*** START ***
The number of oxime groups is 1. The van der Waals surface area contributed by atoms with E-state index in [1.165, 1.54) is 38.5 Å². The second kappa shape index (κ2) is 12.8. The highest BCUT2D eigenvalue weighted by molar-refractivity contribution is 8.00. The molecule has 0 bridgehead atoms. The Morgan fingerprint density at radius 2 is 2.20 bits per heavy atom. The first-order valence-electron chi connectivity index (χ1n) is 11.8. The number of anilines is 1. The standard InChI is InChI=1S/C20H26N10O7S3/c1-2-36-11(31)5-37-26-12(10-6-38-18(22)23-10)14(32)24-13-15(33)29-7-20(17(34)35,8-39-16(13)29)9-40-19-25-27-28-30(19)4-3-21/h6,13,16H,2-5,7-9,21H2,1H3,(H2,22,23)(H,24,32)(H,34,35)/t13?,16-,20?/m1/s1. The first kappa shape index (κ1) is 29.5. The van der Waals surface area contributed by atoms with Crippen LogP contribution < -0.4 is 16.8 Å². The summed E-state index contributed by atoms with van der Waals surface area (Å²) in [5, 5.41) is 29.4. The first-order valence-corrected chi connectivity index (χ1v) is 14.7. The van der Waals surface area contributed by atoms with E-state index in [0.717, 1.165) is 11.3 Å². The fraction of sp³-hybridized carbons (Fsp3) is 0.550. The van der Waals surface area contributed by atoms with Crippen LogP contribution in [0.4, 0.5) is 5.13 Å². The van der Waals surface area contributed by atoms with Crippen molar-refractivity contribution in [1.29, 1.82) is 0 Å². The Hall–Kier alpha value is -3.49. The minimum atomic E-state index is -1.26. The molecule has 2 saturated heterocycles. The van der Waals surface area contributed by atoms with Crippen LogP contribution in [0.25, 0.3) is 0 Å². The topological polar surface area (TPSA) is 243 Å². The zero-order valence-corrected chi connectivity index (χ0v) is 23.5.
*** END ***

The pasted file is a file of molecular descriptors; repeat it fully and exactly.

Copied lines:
The number of oxime groups is 1. The van der Waals surface area contributed by atoms with E-state index in [1.165, 1.54) is 38.5 Å². The second kappa shape index (κ2) is 12.8. The highest BCUT2D eigenvalue weighted by molar-refractivity contribution is 8.00. The molecule has 0 bridgehead atoms. The Morgan fingerprint density at radius 2 is 2.20 bits per heavy atom. The first-order valence-electron chi connectivity index (χ1n) is 11.8. The number of anilines is 1. The standard InChI is InChI=1S/C20H26N10O7S3/c1-2-36-11(31)5-37-26-12(10-6-38-18(22)23-10)14(32)24-13-15(33)29-7-20(17(34)35,8-39-16(13)29)9-40-19-25-27-28-30(19)4-3-21/h6,13,16H,2-5,7-9,21H2,1H3,(H2,22,23)(H,24,32)(H,34,35)/t13?,16-,20?/m1/s1. The first kappa shape index (κ1) is 29.5. The van der Waals surface area contributed by atoms with Crippen LogP contribution < -0.4 is 16.8 Å². The summed E-state index contributed by atoms with van der Waals surface area (Å²) in [5, 5.41) is 29.4. The first-order valence-corrected chi connectivity index (χ1v) is 14.7. The van der Waals surface area contributed by atoms with E-state index in [0.717, 1.165) is 11.3 Å². The fraction of sp³-hybridized carbons (Fsp3) is 0.550. The van der Waals surface area contributed by atoms with Crippen LogP contribution in [0.4, 0.5) is 5.13 Å². The van der Waals surface area contributed by atoms with Crippen molar-refractivity contribution in [1.29, 1.82) is 0 Å². The Hall–Kier alpha value is -3.49. The minimum atomic E-state index is -1.26. The molecule has 2 saturated heterocycles. The van der Waals surface area contributed by atoms with Crippen LogP contribution in [0.25, 0.3) is 0 Å². The topological polar surface area (TPSA) is 243 Å². The zero-order valence-corrected chi connectivity index (χ0v) is 23.5.